A three-way-handshake is a method used in a TCP/IP network to create a connection between a local host/client and server. It is a three-step method that requires both the client and server to exchange SYN and ACK (acknowledgment) packets before actual data communication begins. A three-way-handshake is also known as a TCP handshake.
A northbound interface (NBI) is the interface to a component of higher function or level layer. The lower layer's NBI links to the higher layer's southbound interface (SBI).
In an architectural overview, a NBI is drawn on the top portion of the component or layer in question and can be thought of as flowing upward, while a SBI is drawn at the bottom, symbolizing a downward flow.
A NBI is an output-oriented interface that is usually found in carrier-grade networks and telecommunications network elements. An example of a NBI implementation is a device that only sends SYSLOG messages and cannot be manipulated to take any kind of input.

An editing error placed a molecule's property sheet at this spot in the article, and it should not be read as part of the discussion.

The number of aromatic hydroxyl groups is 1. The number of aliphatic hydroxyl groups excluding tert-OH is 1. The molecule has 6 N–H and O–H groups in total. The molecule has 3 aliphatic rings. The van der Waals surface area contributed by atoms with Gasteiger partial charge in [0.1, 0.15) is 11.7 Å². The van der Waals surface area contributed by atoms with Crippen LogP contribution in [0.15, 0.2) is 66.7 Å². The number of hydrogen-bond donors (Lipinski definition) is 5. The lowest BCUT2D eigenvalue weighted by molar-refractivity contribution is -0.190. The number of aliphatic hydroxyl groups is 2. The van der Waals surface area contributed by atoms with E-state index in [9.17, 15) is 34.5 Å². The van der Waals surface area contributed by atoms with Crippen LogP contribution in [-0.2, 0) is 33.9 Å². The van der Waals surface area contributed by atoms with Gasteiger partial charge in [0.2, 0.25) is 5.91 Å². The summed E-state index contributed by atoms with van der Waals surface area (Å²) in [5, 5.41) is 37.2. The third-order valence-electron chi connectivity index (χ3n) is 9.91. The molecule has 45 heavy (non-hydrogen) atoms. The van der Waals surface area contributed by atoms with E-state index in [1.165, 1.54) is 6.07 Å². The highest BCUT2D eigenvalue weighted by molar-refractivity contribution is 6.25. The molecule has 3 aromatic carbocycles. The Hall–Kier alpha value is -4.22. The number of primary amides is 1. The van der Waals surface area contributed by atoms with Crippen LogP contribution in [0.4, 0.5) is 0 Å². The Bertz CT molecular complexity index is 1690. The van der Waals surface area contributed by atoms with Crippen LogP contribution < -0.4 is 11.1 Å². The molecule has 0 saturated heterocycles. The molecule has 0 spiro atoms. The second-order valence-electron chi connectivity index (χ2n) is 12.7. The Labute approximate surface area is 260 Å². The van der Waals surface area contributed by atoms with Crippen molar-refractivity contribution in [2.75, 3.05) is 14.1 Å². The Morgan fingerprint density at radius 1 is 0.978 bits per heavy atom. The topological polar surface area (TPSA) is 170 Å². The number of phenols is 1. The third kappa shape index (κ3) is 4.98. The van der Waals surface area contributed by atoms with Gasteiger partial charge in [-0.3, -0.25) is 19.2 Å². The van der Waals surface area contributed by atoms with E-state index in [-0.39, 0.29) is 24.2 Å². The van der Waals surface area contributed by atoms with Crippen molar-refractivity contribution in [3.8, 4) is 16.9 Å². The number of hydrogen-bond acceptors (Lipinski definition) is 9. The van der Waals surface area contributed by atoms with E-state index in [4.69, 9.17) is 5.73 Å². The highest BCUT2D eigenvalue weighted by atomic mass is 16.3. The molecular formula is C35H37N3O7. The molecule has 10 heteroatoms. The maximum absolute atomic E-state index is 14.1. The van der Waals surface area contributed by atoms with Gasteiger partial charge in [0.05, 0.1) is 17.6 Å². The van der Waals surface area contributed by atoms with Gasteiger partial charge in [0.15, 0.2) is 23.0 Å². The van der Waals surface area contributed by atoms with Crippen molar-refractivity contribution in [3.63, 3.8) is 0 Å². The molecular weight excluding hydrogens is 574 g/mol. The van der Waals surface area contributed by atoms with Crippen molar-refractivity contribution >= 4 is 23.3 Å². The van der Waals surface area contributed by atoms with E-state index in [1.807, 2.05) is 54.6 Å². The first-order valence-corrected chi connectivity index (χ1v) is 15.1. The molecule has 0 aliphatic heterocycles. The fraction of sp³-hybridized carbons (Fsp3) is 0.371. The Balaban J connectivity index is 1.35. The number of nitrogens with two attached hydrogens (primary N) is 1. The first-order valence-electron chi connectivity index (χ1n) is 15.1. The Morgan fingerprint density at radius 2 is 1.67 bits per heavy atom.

In addition, the language and protocols commonly used for these interfaces are Simple Network Management Protocol (SNMP) and Transaction Language 1 (TL1). The NBI complies with several standards within the ITU Telecommunication Standardization Sector (ITU-T) or TM Forum (TMF) series; these are used mostly for alarm, performance, inventory, provisioning, configuration and security related information of the network elements that are passed or forwarded to a higher level management system known as Operational Support System (OSS).
Northbound integration is usually implemented through the following interfaces:
Extensible Markup Language (XML)
File Transfer Protocol (FTP)
SNMP, System Log (SYSLOG). Terminal Access Controller Access Control System (TACACS) and Lightweight Directory Access Protocol (LDAP)
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